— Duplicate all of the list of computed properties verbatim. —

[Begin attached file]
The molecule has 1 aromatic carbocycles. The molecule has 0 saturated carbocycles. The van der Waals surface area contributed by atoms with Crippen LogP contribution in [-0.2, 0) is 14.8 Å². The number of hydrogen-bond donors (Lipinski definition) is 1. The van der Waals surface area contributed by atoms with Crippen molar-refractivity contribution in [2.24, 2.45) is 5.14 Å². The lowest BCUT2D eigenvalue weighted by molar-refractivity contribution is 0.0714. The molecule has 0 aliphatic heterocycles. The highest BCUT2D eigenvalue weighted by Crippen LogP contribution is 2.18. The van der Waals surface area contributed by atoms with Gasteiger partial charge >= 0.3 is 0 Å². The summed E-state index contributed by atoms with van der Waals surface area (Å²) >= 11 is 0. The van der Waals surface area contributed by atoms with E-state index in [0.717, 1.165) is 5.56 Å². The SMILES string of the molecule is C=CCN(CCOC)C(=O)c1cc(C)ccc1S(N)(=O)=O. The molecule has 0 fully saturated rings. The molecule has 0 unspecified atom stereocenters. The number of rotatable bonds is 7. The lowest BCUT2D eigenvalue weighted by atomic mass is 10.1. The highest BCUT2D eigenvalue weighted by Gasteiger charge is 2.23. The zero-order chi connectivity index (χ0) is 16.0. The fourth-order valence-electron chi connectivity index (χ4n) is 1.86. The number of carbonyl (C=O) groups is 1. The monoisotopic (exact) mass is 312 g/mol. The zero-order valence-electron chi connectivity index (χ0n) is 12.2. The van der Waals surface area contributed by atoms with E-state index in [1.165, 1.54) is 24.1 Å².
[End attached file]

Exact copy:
The molecule has 1 aromatic carbocycles. The molecule has 0 saturated carbocycles. The van der Waals surface area contributed by atoms with Crippen LogP contribution in [-0.2, 0) is 14.8 Å². The number of hydrogen-bond donors (Lipinski definition) is 1. The van der Waals surface area contributed by atoms with Crippen molar-refractivity contribution in [2.24, 2.45) is 5.14 Å². The lowest BCUT2D eigenvalue weighted by molar-refractivity contribution is 0.0714. The molecule has 0 aliphatic heterocycles. The highest BCUT2D eigenvalue weighted by Crippen LogP contribution is 2.18. The van der Waals surface area contributed by atoms with Gasteiger partial charge >= 0.3 is 0 Å². The summed E-state index contributed by atoms with van der Waals surface area (Å²) >= 11 is 0. The van der Waals surface area contributed by atoms with E-state index in [0.717, 1.165) is 5.56 Å². The SMILES string of the molecule is C=CCN(CCOC)C(=O)c1cc(C)ccc1S(N)(=O)=O. The molecule has 0 fully saturated rings. The molecule has 0 unspecified atom stereocenters. The number of rotatable bonds is 7. The lowest BCUT2D eigenvalue weighted by atomic mass is 10.1. The highest BCUT2D eigenvalue weighted by Gasteiger charge is 2.23. The zero-order chi connectivity index (χ0) is 16.0. The fourth-order valence-electron chi connectivity index (χ4n) is 1.86. The number of carbonyl (C=O) groups is 1. The monoisotopic (exact) mass is 312 g/mol. The zero-order valence-electron chi connectivity index (χ0n) is 12.2. The van der Waals surface area contributed by atoms with E-state index in [1.165, 1.54) is 24.1 Å².